The problem with the original filters is that that original circuit used technology that was designed to be super accurate when it came to tuning the frequency (like you would need when stacking phone calls on top of each other), but at the expense of noise, which doesn't matter much for phone conversations over low bandwidth phone lines. So, Phil's Starfire is really pretty noisy when you bring in the filters. Not much to be done about that. So Ron went back to the drawing board and designed one for low noise with a less accurate tuning which is still more than adequate for bass guitar.

  8. #8
    Funny thing is, I dont think his or Jacks tone was any better than anyone elses. I mean, cranked amps is cranked amps. Though they both had that warm Starfire body tone to their sounds. Course I never heard them in person. But recording wise, I dont think their tone was any better or worse than anyone elses back then or now. I think their constant axe rotation thru the years proves it.

  9. #9
    Quote Originally Posted by lungimsam View Post
    Funny thing is, I dont think his or Jacks tone was any better than anyone elses. I mean, cranked amps is cranked amps. Though they both had that warm Starfire body tone to their sounds. Course I never heard them in person. But recording wise, I dont think their tone was any better or worse than anyone elses back then or now. I think their constant axe rotation thru the years proves it.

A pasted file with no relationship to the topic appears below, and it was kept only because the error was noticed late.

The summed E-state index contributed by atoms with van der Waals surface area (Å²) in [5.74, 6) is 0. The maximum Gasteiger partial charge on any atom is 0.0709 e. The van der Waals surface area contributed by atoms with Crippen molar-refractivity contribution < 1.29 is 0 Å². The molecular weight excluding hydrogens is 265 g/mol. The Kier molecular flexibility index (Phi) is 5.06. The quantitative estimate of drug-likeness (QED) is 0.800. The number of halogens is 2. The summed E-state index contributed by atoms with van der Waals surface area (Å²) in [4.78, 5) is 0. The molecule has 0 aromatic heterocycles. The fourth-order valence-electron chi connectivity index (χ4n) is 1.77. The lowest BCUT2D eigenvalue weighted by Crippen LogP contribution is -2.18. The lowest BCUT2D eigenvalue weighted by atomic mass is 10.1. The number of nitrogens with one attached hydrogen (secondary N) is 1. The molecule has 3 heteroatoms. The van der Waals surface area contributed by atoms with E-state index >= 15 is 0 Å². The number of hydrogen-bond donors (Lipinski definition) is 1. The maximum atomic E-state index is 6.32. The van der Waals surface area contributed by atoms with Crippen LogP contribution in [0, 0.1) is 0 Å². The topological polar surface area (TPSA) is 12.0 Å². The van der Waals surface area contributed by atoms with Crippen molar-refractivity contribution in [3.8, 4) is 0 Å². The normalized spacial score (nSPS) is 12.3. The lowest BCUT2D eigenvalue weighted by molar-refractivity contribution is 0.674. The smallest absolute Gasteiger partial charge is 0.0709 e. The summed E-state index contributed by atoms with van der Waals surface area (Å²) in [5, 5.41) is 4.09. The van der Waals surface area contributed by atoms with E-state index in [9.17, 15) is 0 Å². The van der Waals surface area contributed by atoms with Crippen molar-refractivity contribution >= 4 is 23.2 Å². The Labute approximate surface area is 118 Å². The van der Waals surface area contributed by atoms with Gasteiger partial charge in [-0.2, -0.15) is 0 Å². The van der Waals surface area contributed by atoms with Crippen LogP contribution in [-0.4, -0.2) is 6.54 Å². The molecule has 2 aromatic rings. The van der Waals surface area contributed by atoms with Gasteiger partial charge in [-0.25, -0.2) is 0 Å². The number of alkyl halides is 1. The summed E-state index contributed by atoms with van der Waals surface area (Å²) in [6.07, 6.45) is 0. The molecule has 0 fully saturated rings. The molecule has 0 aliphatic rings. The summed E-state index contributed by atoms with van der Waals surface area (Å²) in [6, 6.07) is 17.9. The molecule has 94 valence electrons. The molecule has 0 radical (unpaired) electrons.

Well, we'll have to agree to disagree on that. Certainly better or worse is in the ear of the beholder, but they both had very unique tones and to my ear, they had the best of the things they were going for. While Jack's tone remained a bit more consistent, Phil's tone evolved considerably over the years and it's not too difficult to hear the difference between the Fender, EB-0, Starfire (in its various incarnations), EB-3 (or modified EB-0 or whatever it was), Alembic, Irwin, Modulus, etc.

    On the other hand, when I had both his Starfire and mine with Series II pickups and electronics, and hardware, right next to each other, one wasn't really better than they other, although they were different.

    I think their tones were also distinctive because of their touch. The same can be said of many other players. But the implication of your statement is that any number of other bass players sounds could be dropped into the GD or JA and it wouldn't change the music that much. I don't think that's true.

  10. #10
    Quote Originally Posted by lungimsam View Post
    Funny thing is, I dont think his or Jacks tone was any better than anyone elses. I mean, cranked amps is cranked amps. Though they both had that warm Starfire body tone to their sounds. Course I never heard them in person. But recording wise, I dont think their tone was any better or worse than anyone elses back then or now. I think their constant axe rotation thru the years proves it.
    Are there any players with amazing sound that you are into? Need some context. George Porter Jr. with the Meters (especially the early instrumental stuff) to me is a legendary sound that I have never heard anywhere else and that I would kill to have. For some people "Phil & Jack" are in that league - I'm more Team Phil even though I'm not after his sound, but I also find something really special in it - of course, it's not just the gear, it's the player and their note choices and their energy, although gear is obviously a big part of the equation.